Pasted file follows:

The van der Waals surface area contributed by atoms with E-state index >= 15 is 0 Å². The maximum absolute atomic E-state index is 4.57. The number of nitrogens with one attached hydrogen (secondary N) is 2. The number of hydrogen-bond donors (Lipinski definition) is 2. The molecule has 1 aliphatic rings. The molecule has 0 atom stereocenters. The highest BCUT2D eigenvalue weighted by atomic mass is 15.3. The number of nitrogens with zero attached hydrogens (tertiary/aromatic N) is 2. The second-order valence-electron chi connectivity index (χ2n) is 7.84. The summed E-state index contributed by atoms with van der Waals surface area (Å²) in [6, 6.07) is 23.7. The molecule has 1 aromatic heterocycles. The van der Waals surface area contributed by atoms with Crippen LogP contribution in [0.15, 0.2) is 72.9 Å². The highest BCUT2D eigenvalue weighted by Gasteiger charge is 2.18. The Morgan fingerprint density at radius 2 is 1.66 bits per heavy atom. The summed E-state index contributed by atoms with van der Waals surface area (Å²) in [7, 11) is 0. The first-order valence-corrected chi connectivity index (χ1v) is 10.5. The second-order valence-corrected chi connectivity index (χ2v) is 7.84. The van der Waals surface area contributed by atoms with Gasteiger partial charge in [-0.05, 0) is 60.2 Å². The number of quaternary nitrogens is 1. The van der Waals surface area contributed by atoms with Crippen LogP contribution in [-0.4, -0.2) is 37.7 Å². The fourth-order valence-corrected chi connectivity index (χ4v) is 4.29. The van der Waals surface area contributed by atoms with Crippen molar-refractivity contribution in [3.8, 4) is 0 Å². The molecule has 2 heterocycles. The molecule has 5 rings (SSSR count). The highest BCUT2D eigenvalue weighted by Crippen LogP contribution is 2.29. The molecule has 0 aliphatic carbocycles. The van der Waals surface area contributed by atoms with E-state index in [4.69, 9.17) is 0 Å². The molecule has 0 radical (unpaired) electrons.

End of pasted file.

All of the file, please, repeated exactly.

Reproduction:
The van der Waals surface area contributed by atoms with E-state index >= 15 is 0 Å². The maximum absolute atomic E-state index is 4.57. The number of nitrogens with one attached hydrogen (secondary N) is 2. The number of hydrogen-bond donors (Lipinski definition) is 2. The molecule has 1 aliphatic rings. The molecule has 0 atom stereocenters. The highest BCUT2D eigenvalue weighted by atomic mass is 15.3. The number of nitrogens with zero attached hydrogens (tertiary/aromatic N) is 2. The second-order valence-electron chi connectivity index (χ2n) is 7.84. The summed E-state index contributed by atoms with van der Waals surface area (Å²) in [6, 6.07) is 23.7. The molecule has 1 aromatic heterocycles. The van der Waals surface area contributed by atoms with Crippen LogP contribution in [0.15, 0.2) is 72.9 Å². The highest BCUT2D eigenvalue weighted by Gasteiger charge is 2.18. The Morgan fingerprint density at radius 2 is 1.66 bits per heavy atom. The summed E-state index contributed by atoms with van der Waals surface area (Å²) in [7, 11) is 0. The first-order valence-corrected chi connectivity index (χ1v) is 10.5. The second-order valence-corrected chi connectivity index (χ2v) is 7.84. The van der Waals surface area contributed by atoms with Gasteiger partial charge in [-0.05, 0) is 60.2 Å². The number of quaternary nitrogens is 1. The van der Waals surface area contributed by atoms with Crippen LogP contribution in [-0.4, -0.2) is 37.7 Å². The fourth-order valence-corrected chi connectivity index (χ4v) is 4.29. The van der Waals surface area contributed by atoms with Crippen molar-refractivity contribution in [3.8, 4) is 0 Å². The molecule has 2 heterocycles. The molecule has 5 rings (SSSR count). The highest BCUT2D eigenvalue weighted by Crippen LogP contribution is 2.29. The molecule has 0 aliphatic carbocycles. The van der Waals surface area contributed by atoms with E-state index in [4.69, 9.17) is 0 Å². The molecule has 0 radical (unpaired) electrons.